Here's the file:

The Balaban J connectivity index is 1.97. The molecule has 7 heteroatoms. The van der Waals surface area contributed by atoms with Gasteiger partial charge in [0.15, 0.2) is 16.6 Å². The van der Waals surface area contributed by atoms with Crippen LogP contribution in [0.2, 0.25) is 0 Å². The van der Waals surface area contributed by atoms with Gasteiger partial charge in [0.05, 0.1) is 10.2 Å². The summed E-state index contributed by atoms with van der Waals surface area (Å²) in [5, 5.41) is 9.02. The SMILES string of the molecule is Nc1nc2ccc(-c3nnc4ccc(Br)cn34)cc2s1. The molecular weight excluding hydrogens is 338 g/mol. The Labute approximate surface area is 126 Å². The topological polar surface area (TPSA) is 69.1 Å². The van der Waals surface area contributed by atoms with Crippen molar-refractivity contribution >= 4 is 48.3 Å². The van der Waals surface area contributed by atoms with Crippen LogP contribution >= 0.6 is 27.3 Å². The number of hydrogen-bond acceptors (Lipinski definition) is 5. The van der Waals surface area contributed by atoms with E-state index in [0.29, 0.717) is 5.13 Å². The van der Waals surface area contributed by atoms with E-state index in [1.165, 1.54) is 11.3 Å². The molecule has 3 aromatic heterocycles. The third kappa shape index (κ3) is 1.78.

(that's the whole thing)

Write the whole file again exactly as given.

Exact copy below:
The Balaban J connectivity index is 1.97. The molecule has 7 heteroatoms. The van der Waals surface area contributed by atoms with Gasteiger partial charge in [0.15, 0.2) is 16.6 Å². The van der Waals surface area contributed by atoms with Crippen LogP contribution in [0.2, 0.25) is 0 Å². The van der Waals surface area contributed by atoms with Gasteiger partial charge in [0.05, 0.1) is 10.2 Å². The summed E-state index contributed by atoms with van der Waals surface area (Å²) in [5, 5.41) is 9.02. The SMILES string of the molecule is Nc1nc2ccc(-c3nnc4ccc(Br)cn34)cc2s1. The molecular weight excluding hydrogens is 338 g/mol. The Labute approximate surface area is 126 Å². The topological polar surface area (TPSA) is 69.1 Å². The van der Waals surface area contributed by atoms with Crippen molar-refractivity contribution >= 4 is 48.3 Å². The van der Waals surface area contributed by atoms with Crippen LogP contribution >= 0.6 is 27.3 Å². The number of hydrogen-bond acceptors (Lipinski definition) is 5. The van der Waals surface area contributed by atoms with E-state index in [0.29, 0.717) is 5.13 Å². The van der Waals surface area contributed by atoms with E-state index in [1.165, 1.54) is 11.3 Å². The molecule has 3 aromatic heterocycles. The third kappa shape index (κ3) is 1.78.